Is there a schism between contemporary art and its ancient, classical antecedents? Not for Jeff Koons. The connection between the ancient world and today's world is intense for America's leading living artist.
Koons once said that Roman sculptures represent to him "the most vital information we need as human beings to live our lives to the fullest." For the artist, humans "become larger than life" in these sculptures. "The gods embody big ideas, and you can feel within your own body what it’s like to be Hercules when you look at them."
Koons refers to this period most successfully in his Gazing Ball series. His 2013 replica of Farnese Hercules, atop whose shoulder sits a bright blue bauble, allows the viewer to see a reflection of themselves, effectively implicating in the artwork the viewer's desires and his or her personal relationship with it.
Koons has said that the gazing ball “represents the vastness of the universe and at the same time the intimacy of right here, right now.” And Hercules? Well, he takes us all a little further back.
To celebrate some of the wonderful Jeff Koons work presented by the Two Palms Gallery in SoHo, New York available now page on Artspace, we thought we'd take a dive into an interview Jeff gave for Phaidon's book, The Artist Project: What Artists See When They Look at Art, in which 100 artists talk eloquently and passionately about their favorite works of art at The Met. Jeff's piece eloquently weaves a golden thread from the work of the ancient world to his own.
But first a little about Two Palms and the works it produces. Founded by David Lasry in New York City in 1994, Two Palms works with some of the world’s most celebrated contemporary artists to publish prints and sculpture multiples in its studio and showroom in SoHo. Two Palms upends codified notions of what a print could or should be, utilizing a constantly expanding roster of tools and technologies, while nurturing an expertise in traditional techniques such as intaglio and the nearly lost medium of the Woodburytype.
Take a look at its partner page on Artspace, where you'll also find work by Elizabeth Peyton, Richard Prince, Dana Schutz, Peter Doig, Cecily Brown, and Mel Bochner to name just a few. This is what Jeff has to say about his influences in The Artist Project.
JEFF KOONS, GAZING BALL (FARNESE HERCULES), 2013
JEFF KOONS: "I love the ancient Roman time period when people were creating things that competed with nature and that were above Man himself. In the Roman Sculpture Court at The Met, a sense of the eternal is conveyed both through the biological and through ideas. A lot of the sculptures are Roman copies of Greek originals, and you can feel the dedication that the Romans had to preserving all of the power within the original Greek pieces from third century bc. At the same time, there was always the desire to create a new form, a new material realization."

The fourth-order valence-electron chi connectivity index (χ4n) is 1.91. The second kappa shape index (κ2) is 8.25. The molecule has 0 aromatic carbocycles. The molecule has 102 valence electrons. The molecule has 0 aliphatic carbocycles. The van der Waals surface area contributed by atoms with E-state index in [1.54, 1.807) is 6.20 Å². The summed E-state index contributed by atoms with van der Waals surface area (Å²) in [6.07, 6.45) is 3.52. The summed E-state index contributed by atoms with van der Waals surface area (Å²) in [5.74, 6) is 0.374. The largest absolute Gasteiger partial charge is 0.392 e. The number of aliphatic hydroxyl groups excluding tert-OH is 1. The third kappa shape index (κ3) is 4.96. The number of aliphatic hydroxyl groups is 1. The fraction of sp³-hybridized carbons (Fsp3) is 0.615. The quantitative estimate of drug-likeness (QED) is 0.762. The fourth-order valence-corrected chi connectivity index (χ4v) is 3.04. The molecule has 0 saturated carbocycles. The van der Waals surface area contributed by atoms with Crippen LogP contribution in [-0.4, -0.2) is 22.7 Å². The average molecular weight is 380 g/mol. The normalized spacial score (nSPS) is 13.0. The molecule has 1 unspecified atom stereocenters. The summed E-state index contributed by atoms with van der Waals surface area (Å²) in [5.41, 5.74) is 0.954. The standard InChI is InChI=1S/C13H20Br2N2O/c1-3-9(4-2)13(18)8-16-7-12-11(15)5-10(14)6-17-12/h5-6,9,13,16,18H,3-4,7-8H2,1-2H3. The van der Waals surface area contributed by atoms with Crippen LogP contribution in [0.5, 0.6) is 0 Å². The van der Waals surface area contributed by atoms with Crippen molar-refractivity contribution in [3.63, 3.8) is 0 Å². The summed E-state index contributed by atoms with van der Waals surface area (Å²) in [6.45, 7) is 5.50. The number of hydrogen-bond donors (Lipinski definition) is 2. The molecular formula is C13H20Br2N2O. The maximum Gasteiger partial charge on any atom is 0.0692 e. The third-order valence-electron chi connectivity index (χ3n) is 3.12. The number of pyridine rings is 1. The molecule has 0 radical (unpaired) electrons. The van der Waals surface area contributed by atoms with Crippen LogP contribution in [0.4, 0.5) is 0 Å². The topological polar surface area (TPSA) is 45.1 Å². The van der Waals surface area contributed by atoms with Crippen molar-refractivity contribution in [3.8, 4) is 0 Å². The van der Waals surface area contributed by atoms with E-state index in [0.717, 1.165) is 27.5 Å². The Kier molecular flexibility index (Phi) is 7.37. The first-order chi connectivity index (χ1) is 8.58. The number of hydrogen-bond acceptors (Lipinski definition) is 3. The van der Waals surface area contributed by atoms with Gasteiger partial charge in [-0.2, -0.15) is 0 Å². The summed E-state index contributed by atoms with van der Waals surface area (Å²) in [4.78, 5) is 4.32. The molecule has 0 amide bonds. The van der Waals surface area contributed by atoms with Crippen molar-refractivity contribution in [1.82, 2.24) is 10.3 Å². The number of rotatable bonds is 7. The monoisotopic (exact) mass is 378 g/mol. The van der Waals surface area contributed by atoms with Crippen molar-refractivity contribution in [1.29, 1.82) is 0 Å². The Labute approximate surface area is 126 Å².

Marble Statue of a Youthful Hercules
FROM THE ARTIST PROJECT: This larger-than-life-sized statue was likely made as one of a pair with an older, bearded Hercules, also at The Met. Both probably decorated one of the large rooms of a Roman public bath, or perhaps even the imperial baths located near the Pantheon, which were originally constructed under the emperor Nero in 62 ad. The two statues are part of a collection of antiquities formed in Rome during the early seventeenth century when it was customary to restore missing portions of ancient sculpture. Despite its heavily restored condition, this heroic statue dramatically conveys the size and power of the Roman Empire at its height.
Gazing Ball (Goltzius Hercules and Cacus), 2017
JEFF KOONS: "Through the senses you develop ideas, and so you go from the richness of physical biology to the abstraction of pure ideas. Every intention was realized with just the movement of the flesh, a detail of the eye, the length of a toe, the shaping of a breast, or the way the hair moves. All of these different characteristics, from one statue to another, inform you of who they were—whether it’s Hercules or Aphrodite. All of this information was placed within the work of art. The little details in Roman sculpture can be so awakening. The bodies are vehicles for a dialogue about life, about fertility, about procreation. Desire and beauty are very important within art to make the body sensual. Yet when I look at the statue of the Three Graces, I don’t feel that it is necessarily about desire or dominance.
Gazing Ball (Manet Olympia), 2017
Gazing Ball (Manet Luncheon on the Grass), 2019
JEFF KOONS: "Maybe it’s because there are three of them. The work is more about one’s place within the community. The Roman sculptures represent, to me, the most vital information we need as human beings to live our lives to the fullest. Humans become larger than life in these sculptures. The gods embody big ideas, and you can feel within your own body what it’s like to be Hercules when you look at them. I love that drive and fantasy to be everything that we can be as individuals and as a society. It’s so stimulating, and it enlarges the parameters of what our lives can be. I want my life to be as vast as their perception of what life could be."
The Three Graces - Aglaia , Euphrosyne, and Thalia
FROM THE ARTIST PROJECT: The Three Graces—Aglaia (Beauty), Euphrosyne (Mirth), and Thalia (Abundance)—were worshipped as minor deities in the Hellenistic world, becoming the subject of many works of art. In Roman times, sculptures such as this, which copied a Greek work of the second century bc, were very popular. Similar representations of the Three Graces are found on Roman mosaics, sarcophogi, personal items such as bronze mirrors, and even coins. Take a look at Jeff Koons' artist page on Artspace, Two Palms Gallery and The Artist Project: What Artists See When They Look at Art.
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